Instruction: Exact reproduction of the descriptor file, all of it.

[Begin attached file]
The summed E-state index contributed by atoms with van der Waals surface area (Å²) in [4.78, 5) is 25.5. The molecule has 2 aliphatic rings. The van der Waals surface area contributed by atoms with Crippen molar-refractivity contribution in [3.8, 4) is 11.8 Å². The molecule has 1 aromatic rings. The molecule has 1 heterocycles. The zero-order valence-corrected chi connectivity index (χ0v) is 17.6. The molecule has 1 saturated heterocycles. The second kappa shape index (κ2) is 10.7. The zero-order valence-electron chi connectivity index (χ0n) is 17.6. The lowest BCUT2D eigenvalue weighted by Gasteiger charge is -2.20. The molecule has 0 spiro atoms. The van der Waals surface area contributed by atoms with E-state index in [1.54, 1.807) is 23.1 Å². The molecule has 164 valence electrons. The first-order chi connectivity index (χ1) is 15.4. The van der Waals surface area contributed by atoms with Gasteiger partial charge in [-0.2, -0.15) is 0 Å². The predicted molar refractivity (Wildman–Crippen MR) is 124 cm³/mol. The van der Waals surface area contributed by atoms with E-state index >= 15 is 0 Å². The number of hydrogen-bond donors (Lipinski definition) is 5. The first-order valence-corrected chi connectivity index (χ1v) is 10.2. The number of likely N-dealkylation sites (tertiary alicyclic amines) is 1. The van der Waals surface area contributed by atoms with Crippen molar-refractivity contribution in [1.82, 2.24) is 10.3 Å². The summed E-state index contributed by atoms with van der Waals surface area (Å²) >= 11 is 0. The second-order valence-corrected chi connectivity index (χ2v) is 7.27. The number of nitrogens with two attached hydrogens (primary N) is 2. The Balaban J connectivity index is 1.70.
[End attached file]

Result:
The summed E-state index contributed by atoms with van der Waals surface area (Å²) in [4.78, 5) is 25.5. The molecule has 2 aliphatic rings. The van der Waals surface area contributed by atoms with Crippen molar-refractivity contribution in [3.8, 4) is 11.8 Å². The molecule has 1 aromatic rings. The molecule has 1 heterocycles. The zero-order valence-corrected chi connectivity index (χ0v) is 17.6. The molecule has 1 saturated heterocycles. The second kappa shape index (κ2) is 10.7. The zero-order valence-electron chi connectivity index (χ0n) is 17.6. The lowest BCUT2D eigenvalue weighted by Gasteiger charge is -2.20. The molecule has 0 spiro atoms. The van der Waals surface area contributed by atoms with E-state index in [1.54, 1.807) is 23.1 Å². The molecule has 164 valence electrons. The first-order chi connectivity index (χ1) is 15.4. The van der Waals surface area contributed by atoms with Gasteiger partial charge in [-0.2, -0.15) is 0 Å². The predicted molar refractivity (Wildman–Crippen MR) is 124 cm³/mol. The van der Waals surface area contributed by atoms with E-state index >= 15 is 0 Å². The number of hydrogen-bond donors (Lipinski definition) is 5. The first-order valence-corrected chi connectivity index (χ1v) is 10.2. The number of likely N-dealkylation sites (tertiary alicyclic amines) is 1. The van der Waals surface area contributed by atoms with Crippen molar-refractivity contribution in [1.82, 2.24) is 10.3 Å². The summed E-state index contributed by atoms with van der Waals surface area (Å²) >= 11 is 0. The second-order valence-corrected chi connectivity index (χ2v) is 7.27. The number of nitrogens with two attached hydrogens (primary N) is 2. The Balaban J connectivity index is 1.70.